March 14, 2017 – Self-Deception Is Our Enemy

“Zeno would say that nothing is more hostile to a firm grasp on knowledge than self-deception.” – Diogenes Laertius, Lives of the Eminent Philosophers, 7.23

Sometimes ego gets in the way. Have you ever been in a meeting, participating in an activity, or creating something and you wanted to be respected for the knowledge you bring to the situation? In doing so, was the outcome such that you ended up more focused on how you were being perceived instead of what you could be learning from what others brought? A few seasons ago, when I started playing organized soccer again, I allowed myself to feel the pressure of performance. I didn’t want to disappoint my teammates so I pushed myself physically and I tried to motivate vocally. The outcome: I ended up injuring myself multiple times, and I came across as a bit of an ass. Once I gathered myself, accepted the fact that my body was not in shape for the sport, and that I could not appreciate the dynamics of the team and the league, I became a student to those who had been playing together for years.

In 3.26 “To those who are afraid of want”, Epictetus writes:

[13] Live in such a way and never cease to do so; you’ve embarked on philosophy in name alone, you who have discredited its principles, so far as you are able, by showing them to be useless and unprofitable for those who adopt them! Never have you desired firmness of mind, serenity, impassibility; never have you attended any teacher with that purpose in mind, but many a teacher to learn about syllogisms. Never have you tested out any of these impressions for yourself, asking yourself, [14] ‘Am I capable of bearing this or not? What remains for me to do?’, but as if all were safe and sound for you, you’ve concentrated on the area of study which should come last, that which is concerned with immutability, so that you may be unchanging— in what? In your cowardice, your meanness of spirit, your admiration for the rich, your inability to achieve what you desire, your inability to avoid falling into what you want to avoid. These are the things that you’ve been so anxious to secure!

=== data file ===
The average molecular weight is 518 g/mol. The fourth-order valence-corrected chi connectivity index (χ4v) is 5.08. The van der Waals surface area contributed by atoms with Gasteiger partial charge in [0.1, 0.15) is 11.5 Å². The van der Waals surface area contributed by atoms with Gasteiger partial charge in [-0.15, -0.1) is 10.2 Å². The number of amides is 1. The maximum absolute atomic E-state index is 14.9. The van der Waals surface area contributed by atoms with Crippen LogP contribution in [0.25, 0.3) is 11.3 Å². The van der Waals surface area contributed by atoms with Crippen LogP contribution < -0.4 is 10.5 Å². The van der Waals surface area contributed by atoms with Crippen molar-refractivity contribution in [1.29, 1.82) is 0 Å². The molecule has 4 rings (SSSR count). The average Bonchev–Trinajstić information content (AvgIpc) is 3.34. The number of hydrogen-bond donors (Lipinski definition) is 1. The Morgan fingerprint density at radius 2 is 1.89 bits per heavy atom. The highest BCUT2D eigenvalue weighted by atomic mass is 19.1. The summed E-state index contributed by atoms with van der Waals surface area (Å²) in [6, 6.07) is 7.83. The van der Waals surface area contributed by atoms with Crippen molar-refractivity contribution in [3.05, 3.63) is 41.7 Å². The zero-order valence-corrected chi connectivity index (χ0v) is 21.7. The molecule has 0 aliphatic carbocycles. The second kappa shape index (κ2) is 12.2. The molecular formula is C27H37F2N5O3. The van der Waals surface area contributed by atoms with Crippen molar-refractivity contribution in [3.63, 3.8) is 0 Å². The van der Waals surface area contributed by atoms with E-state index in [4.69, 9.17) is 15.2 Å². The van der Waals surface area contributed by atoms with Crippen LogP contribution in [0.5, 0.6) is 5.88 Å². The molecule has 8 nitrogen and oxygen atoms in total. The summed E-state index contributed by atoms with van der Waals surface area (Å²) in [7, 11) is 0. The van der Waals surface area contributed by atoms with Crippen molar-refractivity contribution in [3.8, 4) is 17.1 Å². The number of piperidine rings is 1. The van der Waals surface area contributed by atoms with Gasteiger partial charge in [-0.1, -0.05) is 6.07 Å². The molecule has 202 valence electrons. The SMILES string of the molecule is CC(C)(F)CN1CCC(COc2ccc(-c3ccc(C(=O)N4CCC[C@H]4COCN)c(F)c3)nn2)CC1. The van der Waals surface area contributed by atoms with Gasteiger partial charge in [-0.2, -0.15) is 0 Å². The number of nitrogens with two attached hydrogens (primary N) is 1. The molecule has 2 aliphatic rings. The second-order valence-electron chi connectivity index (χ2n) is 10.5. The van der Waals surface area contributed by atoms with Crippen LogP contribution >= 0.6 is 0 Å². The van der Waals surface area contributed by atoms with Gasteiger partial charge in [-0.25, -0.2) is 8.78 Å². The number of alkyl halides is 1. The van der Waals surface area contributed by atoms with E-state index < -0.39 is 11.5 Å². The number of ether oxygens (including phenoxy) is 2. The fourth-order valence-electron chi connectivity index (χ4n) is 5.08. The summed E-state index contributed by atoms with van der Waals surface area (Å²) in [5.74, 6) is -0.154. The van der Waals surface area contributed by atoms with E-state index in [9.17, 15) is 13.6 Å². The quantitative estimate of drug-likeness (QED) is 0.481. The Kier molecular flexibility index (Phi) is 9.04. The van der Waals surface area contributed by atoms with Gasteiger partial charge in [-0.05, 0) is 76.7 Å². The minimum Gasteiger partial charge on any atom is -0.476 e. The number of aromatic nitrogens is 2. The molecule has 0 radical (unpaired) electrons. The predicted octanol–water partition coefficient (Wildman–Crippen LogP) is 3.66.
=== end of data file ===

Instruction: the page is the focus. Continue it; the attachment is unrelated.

Gaining knowledge affords the capability of changing. If we are not learning, we are static. If we are not learning about ourselves, we are self-defeating. We must be aware we do not, and cannot, know everything. As we discussed in February, being silent is often the best choice. Take the opportunity to learn from others so that in turn we can learn about ourselves. We need to know what we cannot bear.



March 7, 2017 – Don’t Trust The Senses

“Heraclitus called self-deception an awful disease and eyesight a lying sense.” – Diogenes Laertius, Lives of the Eminent Philosophers, 9.7

Diogenes Laertius was a biographer of philosophers. One who recorded was Diogenes of Sinope (don’t ever confuse your Diogeneses). The latter, the story is told, walked around Athens during daylight holding a lamp, and looking for an honest man.

Heraclitus was a pre-Socratic Greek philosopher. While he believed that all things were a product of fire, he also held the opinion that all things are in flux. As Plato writes:

Heraclitus, I believe, says that all things pass and nothing stays, and comparing existing things to the flow of a river, he says you could not step twice into the same river. (Plato Cratylus 402a = A6)

This played into Heraclitus’ position on knowledge. Due to the flux of the experiential world. He does not claim that we cannot know, but he does claim that most don’t learn what they should be learning. His words ring true today, that people are focused more on gathering information than understanding it.

Knowledge of self is no different. If we spend our time experiencing without understanding the experiences what good are we? As our senses are that which gives us an experience we must ensure mental awareness of these experiences. Everything we consume defines who we are, and if everything is in flux then we must be aware of these changes to the outside world and ourselves.